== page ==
In October 2005 the subcommittee finally released a report on their investigation to the entire Civil Rights Commission. News of the results added more fuel to the mounting resentment against the Empowerment Zone. The subcommittee, using data garnered from the city’s planning department, broke down each EZ-funded project by race. The subcommittee report said that although the combined population of the north and south empowerment zones was 71.8% people of color, only 15.1% of the funds had gone towards organizations headed by a person of color. Mayor Rybak and council member Don Samuels (both of whom sit on the Empowerment Zone board) wrote a letter to the Civil Rights Commissioners, urging them to reject the subcommittee findings.
“The Empowerment Zone moved to reject the findings,” Blackwell recalls. “They lobbied the Civil Rights Commission and the Mayor not to accept the findings. Basically nothing has changed since then. Of course they’ve funded some organizations of color, but the extent that they have is so low that I’d call it discriminatory.”
Soon afterward, Blackwell’s term as an unpaid member of the Civil Rights Commission ended. Despite his years of experience as a civil rights attorney and willingness to continue to serve, he was not nominated for reappointment by Mayor Rybak. The experience has left a bitter taste in his mouth. He says there’s been talk of an anti-discrimination lawsuit against the city, but the cost of such an undertaking has kept efforts from getting off the ground. The Empowerment Zone, he concludes, is running on borrowed time.
“It’ll probably die a slow death from lack of funding,” he says.
After the investigation by the Civil Rights Commission, claims of discrimination continued to dog the Empowerment Zone. In 2005, a vacant lot reduction plan by a group called the African-American Alliance was rejected without ever reaching the EZ board for a vote. A 2005 letter by Charles Lutz, deputy CPED director and head of the Northside Redevelopment Initiative, says alliance members lacked the construction skills for the undertaking, and that their plan to provide preferential treatment to Black contractors and home-buyers “appears to conflict with federal and state anti-discrimination laws.”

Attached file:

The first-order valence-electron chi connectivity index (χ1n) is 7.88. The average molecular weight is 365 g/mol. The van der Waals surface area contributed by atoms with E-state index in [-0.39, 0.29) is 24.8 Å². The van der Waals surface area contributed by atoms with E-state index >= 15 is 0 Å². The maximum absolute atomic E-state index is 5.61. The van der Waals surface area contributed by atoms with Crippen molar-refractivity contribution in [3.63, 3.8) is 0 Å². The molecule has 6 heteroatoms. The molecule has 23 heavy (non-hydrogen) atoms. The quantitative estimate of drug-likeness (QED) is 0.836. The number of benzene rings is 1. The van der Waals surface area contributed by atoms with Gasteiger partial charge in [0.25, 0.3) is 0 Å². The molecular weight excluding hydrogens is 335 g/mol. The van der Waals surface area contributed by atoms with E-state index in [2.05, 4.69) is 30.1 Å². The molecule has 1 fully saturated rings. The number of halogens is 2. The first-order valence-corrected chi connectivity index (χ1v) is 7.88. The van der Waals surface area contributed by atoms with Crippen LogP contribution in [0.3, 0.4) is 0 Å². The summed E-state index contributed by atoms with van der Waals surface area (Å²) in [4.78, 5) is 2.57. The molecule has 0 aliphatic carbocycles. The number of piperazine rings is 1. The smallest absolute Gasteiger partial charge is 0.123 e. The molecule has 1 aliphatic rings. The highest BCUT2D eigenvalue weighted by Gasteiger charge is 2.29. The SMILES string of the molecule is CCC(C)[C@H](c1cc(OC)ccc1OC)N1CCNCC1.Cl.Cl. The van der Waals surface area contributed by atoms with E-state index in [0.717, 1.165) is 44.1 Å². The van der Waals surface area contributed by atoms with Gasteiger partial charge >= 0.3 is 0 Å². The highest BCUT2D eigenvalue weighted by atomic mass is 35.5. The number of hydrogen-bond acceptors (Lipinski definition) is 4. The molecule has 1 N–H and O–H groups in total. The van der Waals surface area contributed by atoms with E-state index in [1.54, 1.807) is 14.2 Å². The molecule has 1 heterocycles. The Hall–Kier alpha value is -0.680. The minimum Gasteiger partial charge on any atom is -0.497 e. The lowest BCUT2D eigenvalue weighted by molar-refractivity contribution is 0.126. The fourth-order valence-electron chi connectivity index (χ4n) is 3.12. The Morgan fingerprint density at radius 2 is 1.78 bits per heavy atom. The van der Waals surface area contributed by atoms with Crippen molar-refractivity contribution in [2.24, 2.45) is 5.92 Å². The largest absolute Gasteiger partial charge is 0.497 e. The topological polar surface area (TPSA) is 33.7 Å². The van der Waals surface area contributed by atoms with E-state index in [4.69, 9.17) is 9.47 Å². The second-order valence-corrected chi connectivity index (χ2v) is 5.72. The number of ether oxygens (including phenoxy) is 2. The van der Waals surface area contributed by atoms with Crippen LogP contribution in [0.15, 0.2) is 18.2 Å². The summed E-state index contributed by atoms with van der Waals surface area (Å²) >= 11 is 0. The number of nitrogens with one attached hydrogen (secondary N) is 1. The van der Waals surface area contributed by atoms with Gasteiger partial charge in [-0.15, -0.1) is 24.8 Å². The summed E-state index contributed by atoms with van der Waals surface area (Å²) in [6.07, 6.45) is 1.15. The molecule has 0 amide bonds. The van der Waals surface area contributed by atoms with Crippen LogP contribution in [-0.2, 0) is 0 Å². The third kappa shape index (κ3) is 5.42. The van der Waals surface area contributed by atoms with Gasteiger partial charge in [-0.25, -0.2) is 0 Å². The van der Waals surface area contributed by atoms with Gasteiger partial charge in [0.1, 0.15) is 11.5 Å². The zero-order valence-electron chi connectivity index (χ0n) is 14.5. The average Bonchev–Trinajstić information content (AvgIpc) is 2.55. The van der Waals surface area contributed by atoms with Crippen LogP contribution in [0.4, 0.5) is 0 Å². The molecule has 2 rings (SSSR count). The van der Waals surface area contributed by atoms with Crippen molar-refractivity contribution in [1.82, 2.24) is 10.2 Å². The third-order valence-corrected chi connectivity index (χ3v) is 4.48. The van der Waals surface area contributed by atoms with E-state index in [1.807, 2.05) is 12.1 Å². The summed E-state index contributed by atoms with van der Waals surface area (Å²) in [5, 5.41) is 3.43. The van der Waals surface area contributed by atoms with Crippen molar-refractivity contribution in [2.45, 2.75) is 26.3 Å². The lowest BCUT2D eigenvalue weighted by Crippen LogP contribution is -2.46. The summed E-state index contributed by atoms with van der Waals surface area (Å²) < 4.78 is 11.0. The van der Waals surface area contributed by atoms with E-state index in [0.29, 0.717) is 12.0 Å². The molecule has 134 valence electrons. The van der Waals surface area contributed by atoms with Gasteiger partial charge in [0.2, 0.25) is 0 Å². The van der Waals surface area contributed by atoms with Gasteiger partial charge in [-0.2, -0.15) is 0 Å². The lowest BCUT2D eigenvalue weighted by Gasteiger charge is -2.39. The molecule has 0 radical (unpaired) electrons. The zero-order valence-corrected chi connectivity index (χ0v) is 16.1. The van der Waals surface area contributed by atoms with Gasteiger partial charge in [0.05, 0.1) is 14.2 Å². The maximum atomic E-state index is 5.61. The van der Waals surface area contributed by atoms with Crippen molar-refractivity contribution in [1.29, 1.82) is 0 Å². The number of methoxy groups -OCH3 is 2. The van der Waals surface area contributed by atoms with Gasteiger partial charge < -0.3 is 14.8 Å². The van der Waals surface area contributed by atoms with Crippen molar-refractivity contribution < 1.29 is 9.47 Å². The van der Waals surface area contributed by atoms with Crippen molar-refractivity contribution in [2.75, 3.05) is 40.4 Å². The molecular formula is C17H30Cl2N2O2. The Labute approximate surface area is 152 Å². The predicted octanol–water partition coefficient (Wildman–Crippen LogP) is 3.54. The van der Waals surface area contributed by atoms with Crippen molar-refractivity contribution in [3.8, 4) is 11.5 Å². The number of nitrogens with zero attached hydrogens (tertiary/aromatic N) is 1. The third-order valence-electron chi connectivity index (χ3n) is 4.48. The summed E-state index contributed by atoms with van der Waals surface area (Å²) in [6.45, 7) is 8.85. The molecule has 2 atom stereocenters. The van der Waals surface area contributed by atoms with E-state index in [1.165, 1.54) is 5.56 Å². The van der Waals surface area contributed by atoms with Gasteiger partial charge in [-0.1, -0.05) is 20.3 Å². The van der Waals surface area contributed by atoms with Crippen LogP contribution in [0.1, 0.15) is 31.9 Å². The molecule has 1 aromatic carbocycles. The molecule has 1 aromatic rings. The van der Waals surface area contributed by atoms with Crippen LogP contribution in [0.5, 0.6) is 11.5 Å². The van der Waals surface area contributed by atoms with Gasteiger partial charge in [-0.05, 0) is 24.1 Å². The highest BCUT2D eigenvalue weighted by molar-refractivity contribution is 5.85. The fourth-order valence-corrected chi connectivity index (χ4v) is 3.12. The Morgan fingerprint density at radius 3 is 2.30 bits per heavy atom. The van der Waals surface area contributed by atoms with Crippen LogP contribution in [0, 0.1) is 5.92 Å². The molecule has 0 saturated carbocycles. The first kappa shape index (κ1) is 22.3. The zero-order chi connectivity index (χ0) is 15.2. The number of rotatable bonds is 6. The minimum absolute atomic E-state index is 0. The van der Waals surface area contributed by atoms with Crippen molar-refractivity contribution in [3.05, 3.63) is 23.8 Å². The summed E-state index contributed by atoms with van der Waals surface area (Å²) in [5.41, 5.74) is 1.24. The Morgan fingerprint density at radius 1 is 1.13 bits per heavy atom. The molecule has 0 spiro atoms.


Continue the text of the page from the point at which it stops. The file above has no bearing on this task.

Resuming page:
In September 2007, Palmer requested that the board terminate its funding contract with Sabathani, a community center that supports the south Minneapolis black community, claiming that the organization failed to meet its contract agreements. Sabathani director Ernest Johnson declined to comment on the decision, saying only that “there had been some bad blood” between the two organizations.
The TC Daily Planet’s four-part series takes an in-depth look at the Minneapolis Empowerment Zone project. Next up: charges of cronyism.
Part 1 – Public money for private business: $78 million in bonding for a project that promises to employ seven Empowerment Zone residents.
Part 2 – Falling short—business development, housing, and job creation: Out of the money that has been awarded in the last nine years, the lion’s share has gone to development firms and large, established non-profits.
Part 3 – The color of funding: Since its inception, the program has caused bitterness among some neighborhood activists, who say it hasn’t directly benefited the African-American communities it was intended to serve.
Part 4 – All power to what people? Concerns over cronyism, accountability: While seven of the members selected by the City Council are required to be residents living inside the empowerment zone, many have questioned whether this truly amounts to community representation.